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Thread: Housing projects / government subsidized housing

  1. #16

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    It'll never happen though. The waiting list for an affordable apartment is about 20 people long for each apartment. There's too much of a demand to remove even one affordable unit even if its only temporarily.

  2. #17

    Question Low(er)-rise housing projects.

    Quote Originally Posted by Stern View Post
    It'll never happen though.
    A reasonable assumption; and one I would not even begin to question - but I hope you are wrong anyway.

  3. #18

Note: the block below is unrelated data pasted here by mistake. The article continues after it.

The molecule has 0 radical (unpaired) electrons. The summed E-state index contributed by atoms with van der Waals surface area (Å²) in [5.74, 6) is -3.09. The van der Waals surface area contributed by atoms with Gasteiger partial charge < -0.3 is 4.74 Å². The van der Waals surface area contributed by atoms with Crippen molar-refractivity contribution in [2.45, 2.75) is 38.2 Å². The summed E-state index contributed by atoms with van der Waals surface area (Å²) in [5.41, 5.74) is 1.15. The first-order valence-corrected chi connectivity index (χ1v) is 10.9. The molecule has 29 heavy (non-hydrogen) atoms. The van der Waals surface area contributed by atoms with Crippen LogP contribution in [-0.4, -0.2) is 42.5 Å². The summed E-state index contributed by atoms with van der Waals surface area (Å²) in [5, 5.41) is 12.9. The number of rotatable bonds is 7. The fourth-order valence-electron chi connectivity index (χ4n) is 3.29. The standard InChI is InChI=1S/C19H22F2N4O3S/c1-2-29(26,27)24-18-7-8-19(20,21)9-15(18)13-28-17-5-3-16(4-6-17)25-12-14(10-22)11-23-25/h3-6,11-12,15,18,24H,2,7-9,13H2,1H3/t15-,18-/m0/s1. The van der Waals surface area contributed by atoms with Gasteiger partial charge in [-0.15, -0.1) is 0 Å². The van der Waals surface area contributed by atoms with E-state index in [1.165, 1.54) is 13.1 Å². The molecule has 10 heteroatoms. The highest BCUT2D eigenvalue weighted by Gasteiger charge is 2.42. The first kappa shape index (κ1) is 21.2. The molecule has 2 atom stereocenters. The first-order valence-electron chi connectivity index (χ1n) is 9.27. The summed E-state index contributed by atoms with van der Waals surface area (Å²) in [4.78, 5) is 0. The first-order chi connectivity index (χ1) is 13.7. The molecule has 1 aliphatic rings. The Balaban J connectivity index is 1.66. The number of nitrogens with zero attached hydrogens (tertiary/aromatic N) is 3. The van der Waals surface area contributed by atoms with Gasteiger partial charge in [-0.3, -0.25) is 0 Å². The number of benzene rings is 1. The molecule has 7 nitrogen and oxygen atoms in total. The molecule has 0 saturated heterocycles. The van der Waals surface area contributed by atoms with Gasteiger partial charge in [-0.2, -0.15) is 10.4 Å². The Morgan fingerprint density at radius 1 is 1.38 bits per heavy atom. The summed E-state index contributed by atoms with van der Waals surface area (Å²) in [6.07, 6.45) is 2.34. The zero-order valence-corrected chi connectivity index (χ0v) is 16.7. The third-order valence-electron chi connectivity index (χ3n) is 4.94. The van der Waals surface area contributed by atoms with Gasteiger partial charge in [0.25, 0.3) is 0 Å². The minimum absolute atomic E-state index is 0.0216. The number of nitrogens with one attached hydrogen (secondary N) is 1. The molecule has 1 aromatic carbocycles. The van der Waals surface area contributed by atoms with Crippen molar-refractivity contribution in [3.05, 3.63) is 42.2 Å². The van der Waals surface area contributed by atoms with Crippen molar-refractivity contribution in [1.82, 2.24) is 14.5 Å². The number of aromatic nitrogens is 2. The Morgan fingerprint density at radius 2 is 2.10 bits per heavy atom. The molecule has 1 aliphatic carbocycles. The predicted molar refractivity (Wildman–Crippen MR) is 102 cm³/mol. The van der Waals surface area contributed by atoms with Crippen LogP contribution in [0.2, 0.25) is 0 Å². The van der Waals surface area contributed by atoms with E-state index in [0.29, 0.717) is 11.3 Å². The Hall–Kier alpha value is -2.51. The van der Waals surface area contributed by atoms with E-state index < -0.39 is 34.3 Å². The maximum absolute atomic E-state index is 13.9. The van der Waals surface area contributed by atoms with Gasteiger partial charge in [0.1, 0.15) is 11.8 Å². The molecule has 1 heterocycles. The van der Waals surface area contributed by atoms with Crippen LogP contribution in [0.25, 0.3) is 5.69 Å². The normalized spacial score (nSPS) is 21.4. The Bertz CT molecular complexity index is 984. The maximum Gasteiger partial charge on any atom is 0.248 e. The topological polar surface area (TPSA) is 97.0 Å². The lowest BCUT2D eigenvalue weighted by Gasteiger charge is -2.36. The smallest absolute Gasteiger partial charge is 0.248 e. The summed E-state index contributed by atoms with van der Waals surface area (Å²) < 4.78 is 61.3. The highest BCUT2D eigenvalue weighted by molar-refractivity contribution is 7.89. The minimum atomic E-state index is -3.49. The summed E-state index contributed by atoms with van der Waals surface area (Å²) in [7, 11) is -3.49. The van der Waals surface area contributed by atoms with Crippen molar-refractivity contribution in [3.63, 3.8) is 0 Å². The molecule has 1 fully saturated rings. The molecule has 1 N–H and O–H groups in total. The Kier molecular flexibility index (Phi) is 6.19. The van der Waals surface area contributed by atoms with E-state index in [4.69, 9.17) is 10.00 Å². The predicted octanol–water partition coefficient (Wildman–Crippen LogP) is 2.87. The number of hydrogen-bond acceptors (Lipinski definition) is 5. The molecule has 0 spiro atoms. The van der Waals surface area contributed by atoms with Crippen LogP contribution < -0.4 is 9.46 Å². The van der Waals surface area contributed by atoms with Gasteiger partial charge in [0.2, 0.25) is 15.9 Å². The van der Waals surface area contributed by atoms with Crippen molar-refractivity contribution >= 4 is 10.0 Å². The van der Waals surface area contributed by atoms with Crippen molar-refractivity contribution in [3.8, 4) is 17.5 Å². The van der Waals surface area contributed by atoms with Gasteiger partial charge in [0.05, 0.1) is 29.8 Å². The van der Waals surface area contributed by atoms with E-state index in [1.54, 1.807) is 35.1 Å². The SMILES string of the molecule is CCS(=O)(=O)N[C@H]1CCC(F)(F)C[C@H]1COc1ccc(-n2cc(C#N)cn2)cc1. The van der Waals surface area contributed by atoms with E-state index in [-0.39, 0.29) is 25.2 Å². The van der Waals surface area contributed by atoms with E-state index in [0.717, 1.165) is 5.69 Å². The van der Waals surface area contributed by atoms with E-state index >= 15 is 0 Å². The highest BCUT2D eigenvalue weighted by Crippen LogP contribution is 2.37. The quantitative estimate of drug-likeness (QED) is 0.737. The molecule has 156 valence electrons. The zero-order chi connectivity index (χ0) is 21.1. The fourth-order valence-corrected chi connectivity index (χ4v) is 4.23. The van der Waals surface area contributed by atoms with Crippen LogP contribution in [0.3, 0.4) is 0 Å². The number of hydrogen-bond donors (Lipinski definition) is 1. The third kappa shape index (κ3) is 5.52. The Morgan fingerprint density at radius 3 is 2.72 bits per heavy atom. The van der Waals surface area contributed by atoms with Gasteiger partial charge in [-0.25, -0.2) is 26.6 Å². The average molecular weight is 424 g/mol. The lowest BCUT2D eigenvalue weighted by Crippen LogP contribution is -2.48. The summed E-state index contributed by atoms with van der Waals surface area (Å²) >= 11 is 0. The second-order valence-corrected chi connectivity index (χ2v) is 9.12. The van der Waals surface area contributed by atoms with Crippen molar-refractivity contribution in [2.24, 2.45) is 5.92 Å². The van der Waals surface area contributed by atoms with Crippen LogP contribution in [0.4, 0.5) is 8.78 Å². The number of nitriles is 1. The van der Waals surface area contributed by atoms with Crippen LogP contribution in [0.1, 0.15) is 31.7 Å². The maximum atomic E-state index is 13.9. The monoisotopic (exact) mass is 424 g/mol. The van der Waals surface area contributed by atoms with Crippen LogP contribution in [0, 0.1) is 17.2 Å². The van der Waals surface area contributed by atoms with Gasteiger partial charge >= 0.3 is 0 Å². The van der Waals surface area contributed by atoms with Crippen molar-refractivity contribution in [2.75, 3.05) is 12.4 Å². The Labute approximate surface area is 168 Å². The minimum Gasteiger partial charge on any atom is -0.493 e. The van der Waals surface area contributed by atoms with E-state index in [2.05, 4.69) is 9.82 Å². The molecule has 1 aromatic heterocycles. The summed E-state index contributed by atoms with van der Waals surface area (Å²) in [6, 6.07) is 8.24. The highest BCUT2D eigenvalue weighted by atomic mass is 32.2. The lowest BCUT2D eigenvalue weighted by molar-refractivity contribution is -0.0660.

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    I think it can only happen once all of Manhattan is completely built out. Post-Far West Side, post-parking lots, gas stations, and tax-payers. At the rate it has been going, this could happen in less than 50 years.

    If they transfer the air-rights now, or do something just as short-sighted and build market rate apartments on the open parcels, then forget about it.



    The area covered by these tracts in Lower Manhattan is much larger than the Finacial District. Just imagine if a whole new business district could be created here along the waterfront.

    Of course provisions must be made to rebuild all the lossed low & middle income units, provide a subway connection or two, enlarge the East River Park above a decked over FDR and maybe perhaps even a pedesetrian bridge to Williambsburg. My imagination could run wild thinking about this, only to come back to reality and realize this is 21st century New York...not gonna happen.
    Last edited by Derek2k3; August 6th, 2008 at 12:48 AM.

  4. #19